Edinburgh Doors Open Day takes place this year over the weekend of the Saturday the 22nd and Sunday the 23rd.
121 buildings are throwing open their doors to the public to provide free access to the public all over the city – and a good smattering of them are in and around Leith.
Here’s our choice of some of the local buildings that might be worth going to see – we’ve focussed in particular on one’s that you might not normally get access to the rest of the year.
The descriptions below are all lifted from the Doors Open Day programme, which you can find in full here on the Cockburn Association website.
Leith Theatre is located at the junction of Ferry Road and North Junction Street. Built as part of a civic complex comprising the library and the Thomas Morton Hall to commemorate the incorporation of the Burgh of Leith into the City of Edinburgh, the large theatre was opened in 1932 but has been unused since the late 1980s.
The Leith Theatre Trust is working with the Scottish Historic Buildings Trust and local partners to bring the theatre back to life as a vibrant cultural centre for performance, the visual arts and community events.
Open on Sunday 23rd only: 12pm-4pm.
Edinburgh Sculpture Workshop
Edinburgh Sculpture Workshop’s new Sculpture Centre opened in June of this year, the first building of its kind in the UK having been purpose-built to accommodate the needs of sculptors. Designed by Sutherland Hussey Architects, the brief outlined the need for a functional building with studios and workshop areas to accommodate a broad range of sculpture production, which also had to be flexible enough to accommodate all elements of our programme and offer a welcoming environment for visitors and users.
It was a difficult brief which the architects have fulfilled, producing an outstanding piece of contemporary design. Staff will lead tours of the building throughout the day and provide information about ESW’s work and programme as well as discussing the development of the project to date and future plans.
Sutherland Hussey will give a talk in the afternoon about the project and some of their international projects. Advance booking essential for tours and talk via [email protected] or 0131 551 4490.
Open on Saturday only: 10.00-16.30
Raimes Clark Head Office
The Georgian villa of James Smith, the merchant who laid out Smith’s Place in 1814, has belonged to Raines Clark & Co Ltd since 1835.
It is home to the Head Office of Lindsay & Gilmour Pharmacies and remains a very fine surviving example of a Leith merchant’s house. It retains many of its original features such as the oval central staircase, Adam fireplaces and the oldest surviving walled garden in Leith.
You can found out more about the history of the building and its relationship with the Lindsay and Gilmour Pharmacies in this illustrated history put together by the firm.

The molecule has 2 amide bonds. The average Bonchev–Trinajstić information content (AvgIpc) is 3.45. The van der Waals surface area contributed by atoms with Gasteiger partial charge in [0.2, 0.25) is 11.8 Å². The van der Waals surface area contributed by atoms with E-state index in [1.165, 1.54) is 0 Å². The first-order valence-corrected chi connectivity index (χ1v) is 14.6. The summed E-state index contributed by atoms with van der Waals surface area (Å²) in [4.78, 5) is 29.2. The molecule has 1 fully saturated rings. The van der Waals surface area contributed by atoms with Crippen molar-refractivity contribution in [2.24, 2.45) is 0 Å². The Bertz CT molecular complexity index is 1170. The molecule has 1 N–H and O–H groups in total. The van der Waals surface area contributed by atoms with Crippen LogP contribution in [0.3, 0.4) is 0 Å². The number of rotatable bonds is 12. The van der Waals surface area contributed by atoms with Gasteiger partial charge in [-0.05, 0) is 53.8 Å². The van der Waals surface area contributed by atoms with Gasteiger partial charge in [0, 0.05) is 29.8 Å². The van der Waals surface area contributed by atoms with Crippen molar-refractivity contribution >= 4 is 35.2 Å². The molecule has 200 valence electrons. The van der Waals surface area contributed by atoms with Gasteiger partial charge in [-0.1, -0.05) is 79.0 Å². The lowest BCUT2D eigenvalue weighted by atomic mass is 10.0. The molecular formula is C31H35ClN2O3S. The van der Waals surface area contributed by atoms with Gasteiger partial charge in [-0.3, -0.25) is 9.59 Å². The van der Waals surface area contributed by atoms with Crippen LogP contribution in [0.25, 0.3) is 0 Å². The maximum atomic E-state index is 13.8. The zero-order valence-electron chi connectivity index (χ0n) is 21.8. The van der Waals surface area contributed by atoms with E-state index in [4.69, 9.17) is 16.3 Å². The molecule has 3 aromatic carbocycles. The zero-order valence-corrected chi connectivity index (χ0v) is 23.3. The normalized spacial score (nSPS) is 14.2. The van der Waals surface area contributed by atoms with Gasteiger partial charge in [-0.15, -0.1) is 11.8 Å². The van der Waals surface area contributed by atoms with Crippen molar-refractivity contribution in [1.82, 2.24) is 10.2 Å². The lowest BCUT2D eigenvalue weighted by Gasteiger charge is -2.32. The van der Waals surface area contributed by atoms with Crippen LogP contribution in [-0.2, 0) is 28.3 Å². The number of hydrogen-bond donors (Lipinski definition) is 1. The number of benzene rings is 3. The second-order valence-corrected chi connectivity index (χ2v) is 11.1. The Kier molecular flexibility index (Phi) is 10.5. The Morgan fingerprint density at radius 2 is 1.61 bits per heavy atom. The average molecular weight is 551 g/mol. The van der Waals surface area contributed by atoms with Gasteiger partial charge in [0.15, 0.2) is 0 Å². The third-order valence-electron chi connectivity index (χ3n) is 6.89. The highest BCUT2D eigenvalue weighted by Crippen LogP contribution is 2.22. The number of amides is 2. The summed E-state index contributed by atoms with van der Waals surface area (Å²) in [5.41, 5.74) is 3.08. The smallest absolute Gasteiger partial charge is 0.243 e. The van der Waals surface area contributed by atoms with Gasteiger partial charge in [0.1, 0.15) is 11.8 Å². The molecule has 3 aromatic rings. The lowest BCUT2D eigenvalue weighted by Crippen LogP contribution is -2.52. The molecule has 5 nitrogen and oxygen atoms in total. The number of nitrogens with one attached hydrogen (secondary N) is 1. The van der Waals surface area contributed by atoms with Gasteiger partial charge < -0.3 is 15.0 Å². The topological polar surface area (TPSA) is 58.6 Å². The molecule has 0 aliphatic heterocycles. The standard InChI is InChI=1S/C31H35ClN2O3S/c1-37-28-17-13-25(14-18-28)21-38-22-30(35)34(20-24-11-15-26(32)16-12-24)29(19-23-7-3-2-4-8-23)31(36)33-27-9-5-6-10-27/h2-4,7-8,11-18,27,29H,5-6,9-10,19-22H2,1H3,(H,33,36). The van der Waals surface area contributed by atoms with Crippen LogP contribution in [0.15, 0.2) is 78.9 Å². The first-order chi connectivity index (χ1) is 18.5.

Address: 19, Smith’s Place
Open on Sunday only: 10.30am-16.30pm
Lamb’s House was built in 1610 by Andro Lamb, a Hanseatic merchant, and consisted of booths on the ground floor and residential accommodation and storage on the upper floors.
It was saved from demolition and partly restored by the 4th Marquis of Bute, K.T. in 1938-40. Lord David Stuart gave the house to the National Trust for Scotland in 1958.
External restoration was completed, the interiors were adapted and a single storey hall was built by the Edinburgh and Leith Old People’s Welfare Council. It was officially opened by Queen Elizabeth the Queen Mother in October 1962.
Groves-Raines Architects Ltd acquired the building in 2010 from the NTS. On the site of the hall an extension and stand alone Pavilion have been built. A Renaissance garden is under construction within the enclosure to the south of the house. This complex now houses the architectural practice, the Vice Consulate of Iceland as well as residential accommodation on the upper floors of the house.
Address: 11, Water’s Close
Open Sunday: 13:00-17:00
Lothian Buses Central Depot
Connstructed in just a few weeks in 1922 as Edinburgh’s Industrial Exhibition Hall, the building played host to many large national shows in the 1920s, including the Scottish Motor Show and Edinburgh’s Christmas Fun Fair.
The building became a bus garage in 1926 and was extended in 1933 and 1963 to accommodate the ever expanding fleet of buses.
There will be buses from the 1950s to the present day on display. Find out how the buses have developed over the years, both on the outside but also in their hidden interiors!
Please look out for information on Lothian Buses website regarding advance booking for some aspects of the open day – Guided Tours by open-top bus, trips through the bus wash, a chance to sit behind the steering wheel of one of their buses, plus much more.
Open Saturday only: 11.45-16.00pm
Address: Annandale Street